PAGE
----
The Baseball Furies might actually be dangerous, but they're more likely to hurt themselves than anyone else, and Greater Than Ever sounds like a shopping cart full of broken bottles hurtling down a steep hill, hilarious and terrifying at the same time. The Furies' brand of blithering hate-boogie is an uneasy compromise between the proudly amateurish pop of first-wave '77 punk and the hedonistic swagger of coked-out cock rock, played at a bristling speed of pharmaceutical origin. Unlike most neo-garage ne'er-do-wells, the Furies aren't just bragging about their debauchery in song, they're digging into the compulsions that fuel these excesses and exposing the steaming, stinking innards for the straight world to see. Abstract rants about proudly squalid lives and paranoid revenge fantasies are slobbered forth while spastic, slashing riffs struggle to escape the rock-solid backbone that keeps the whole mess intact. "I Hate Your Secret Club" is a white funk temper tantrum that gives the finger to the world's elite, "Archenemy" slows the tempo but not the intensity for some righteous New York Dolls riffing and "Antenna Attempt" declares the band's philosophy through broken couplets like "I want the world and it's mine to take it/If not so then I'll violate it" and "End of mission is death if I fail/I gotta de-program radio." It's not easy to capture psychosis live on tape, but the Baseball Furies truly sound like they've been kept awake for days in a locked room and let loose in a crowded bar for a binge of frightening proportions.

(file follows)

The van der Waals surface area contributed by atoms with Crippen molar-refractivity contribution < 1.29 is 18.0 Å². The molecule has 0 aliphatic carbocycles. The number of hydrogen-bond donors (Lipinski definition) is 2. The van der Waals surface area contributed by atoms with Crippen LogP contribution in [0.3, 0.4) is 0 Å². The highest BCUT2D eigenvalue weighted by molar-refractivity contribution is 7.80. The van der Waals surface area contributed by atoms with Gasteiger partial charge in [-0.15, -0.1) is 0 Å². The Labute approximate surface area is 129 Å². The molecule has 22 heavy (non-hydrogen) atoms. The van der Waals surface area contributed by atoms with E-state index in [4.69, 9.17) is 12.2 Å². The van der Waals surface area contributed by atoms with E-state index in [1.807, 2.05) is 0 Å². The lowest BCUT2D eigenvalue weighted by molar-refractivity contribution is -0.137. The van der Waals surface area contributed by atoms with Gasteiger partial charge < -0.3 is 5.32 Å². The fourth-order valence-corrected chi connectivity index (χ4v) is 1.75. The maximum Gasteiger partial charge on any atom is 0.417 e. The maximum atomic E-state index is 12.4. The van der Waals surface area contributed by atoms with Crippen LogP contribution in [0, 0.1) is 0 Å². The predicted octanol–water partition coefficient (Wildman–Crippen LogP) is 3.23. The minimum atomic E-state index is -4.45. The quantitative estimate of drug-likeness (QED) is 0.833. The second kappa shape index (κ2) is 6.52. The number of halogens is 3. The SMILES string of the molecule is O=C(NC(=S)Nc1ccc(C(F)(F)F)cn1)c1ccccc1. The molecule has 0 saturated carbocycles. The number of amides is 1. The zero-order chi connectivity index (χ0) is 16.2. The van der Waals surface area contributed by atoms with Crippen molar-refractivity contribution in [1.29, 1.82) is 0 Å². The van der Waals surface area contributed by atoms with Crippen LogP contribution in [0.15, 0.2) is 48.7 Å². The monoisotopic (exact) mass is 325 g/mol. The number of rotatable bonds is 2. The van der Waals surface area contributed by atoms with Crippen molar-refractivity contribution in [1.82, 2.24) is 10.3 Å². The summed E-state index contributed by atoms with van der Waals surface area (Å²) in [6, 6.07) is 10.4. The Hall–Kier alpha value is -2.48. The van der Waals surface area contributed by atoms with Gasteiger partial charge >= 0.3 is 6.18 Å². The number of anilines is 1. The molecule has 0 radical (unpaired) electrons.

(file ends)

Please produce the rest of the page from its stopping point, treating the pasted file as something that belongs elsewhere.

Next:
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AllMusic Review by Fred Beldin